Having dissed in the previous post others who use the concept for trite purposes, I have had strong personal identification with the wayfinding concept and want to share that in my portfolio.
One personal example of my ‘wayfinding’ adventure through my PhD. Firstly, I wrote it primarily as an autobiographical attempt of self-discovery and closure as much as I did to score a good job at the end. I was approaching the topic not from a problem-solving perspective- indeed my argument and Title was “The interminable problem of Truancy”.
So I was wayfinding my way through masses of educational literature looking for signs and snippets that would help me to build my arguments and examples- I read far more than I actually used as there were not a lot of North Stars in the literature. My encouragement from my Supervisor was key- she herself an academic wayfinder whose writings have had an influence in disrupting common-sense arguments (such as- why Pacific Island girls want to do well at school even though classroom contexts silence their cultural ways of being).
Reading and writing my way through masses of research and putting it all together in a thesis was guided by an unknown- while I had a central “thesis” I was allowed wide freedom to construct my arguments and it was really not until the last 3 months where I moved into my ex in-law’s basement and worked full time on it every single day, rarely leaving the house, that it all came together. As I always knew it would if I just keep thinking and writing and looking for signs that would keep me confident that I was heading in the right direction.
Truancy as wayfinding
My experience of being a chronic truant was either enabled by, or led to the development of, strong wayfinding instincts. I established for myself a range of landmarks across the city that I could dash in and out of. These were primarily hiding places, but also spaces where I could get lost in the tourist crowds where the truant police were not going to bother trying to identify who was a local haole* and who was a tourist.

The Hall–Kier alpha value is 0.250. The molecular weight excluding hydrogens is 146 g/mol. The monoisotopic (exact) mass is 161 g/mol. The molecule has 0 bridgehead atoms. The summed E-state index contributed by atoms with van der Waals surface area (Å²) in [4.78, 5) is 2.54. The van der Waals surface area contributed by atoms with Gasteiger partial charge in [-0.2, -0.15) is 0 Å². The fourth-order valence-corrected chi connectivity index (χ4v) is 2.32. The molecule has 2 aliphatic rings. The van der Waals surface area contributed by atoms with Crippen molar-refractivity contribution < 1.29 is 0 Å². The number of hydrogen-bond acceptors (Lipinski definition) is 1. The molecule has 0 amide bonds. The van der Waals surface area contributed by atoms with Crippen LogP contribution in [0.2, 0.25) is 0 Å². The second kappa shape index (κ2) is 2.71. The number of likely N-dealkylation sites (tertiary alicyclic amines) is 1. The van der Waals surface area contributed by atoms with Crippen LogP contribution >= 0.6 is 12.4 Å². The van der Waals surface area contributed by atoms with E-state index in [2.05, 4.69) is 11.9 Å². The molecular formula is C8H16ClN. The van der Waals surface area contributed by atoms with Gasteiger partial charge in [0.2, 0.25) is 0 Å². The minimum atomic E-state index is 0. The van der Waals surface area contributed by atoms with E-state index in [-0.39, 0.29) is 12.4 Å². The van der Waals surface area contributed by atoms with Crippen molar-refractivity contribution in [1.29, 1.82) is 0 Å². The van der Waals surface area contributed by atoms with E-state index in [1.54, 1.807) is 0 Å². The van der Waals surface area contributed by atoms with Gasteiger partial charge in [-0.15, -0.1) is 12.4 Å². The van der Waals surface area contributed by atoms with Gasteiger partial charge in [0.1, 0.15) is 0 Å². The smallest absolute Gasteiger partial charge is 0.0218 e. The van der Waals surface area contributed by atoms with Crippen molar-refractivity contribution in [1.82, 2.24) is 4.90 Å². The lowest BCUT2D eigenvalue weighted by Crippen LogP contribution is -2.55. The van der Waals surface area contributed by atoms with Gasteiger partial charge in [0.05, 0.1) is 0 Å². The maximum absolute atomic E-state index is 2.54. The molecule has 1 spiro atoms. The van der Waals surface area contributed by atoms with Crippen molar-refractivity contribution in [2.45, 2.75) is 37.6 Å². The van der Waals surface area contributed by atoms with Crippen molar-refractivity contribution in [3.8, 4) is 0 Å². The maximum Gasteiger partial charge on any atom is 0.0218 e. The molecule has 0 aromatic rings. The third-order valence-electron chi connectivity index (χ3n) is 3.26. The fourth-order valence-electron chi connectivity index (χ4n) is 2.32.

From listening out for the sound and speed of passing cars as I was making my escape from school (truant police were heavily present when I was growing up in 1970’s Honolulu) to watching the light in the sky to work out when it was getting close to 2:15 when schools let out, I was adept at identifying my location in the environment.
The goal was usually to make it into Waikiki- once I could cross the boundary of the Ala Wai canal, I was able to be invisible, which I just loved. Sleeping on a lounger during the day next to a family on holiday whose kids were splashing in the pool, I told myself stories about myself that blocked out the fear and guilt at knowing I “should” have been somewhere else, if only I was a “normal” kid.
I sought out flash bathrooms in hotel lobbies as I could hang out for an hour or more before someone was likely to think it odd there was a kid reading on the sofa in the large ‘parlour’ area provided for “ladies” to do their lady primping. I still recall clearly the pathway leading to the perfect Banyan tree in Ala Moana park which had this great hollow just perfect for me, a beach towel and a book to while the days away.
In these spaces, I was safe and invisible and I could breathe. I had found myself places of peace.
*equivalent to Pakeha in Hawaiian.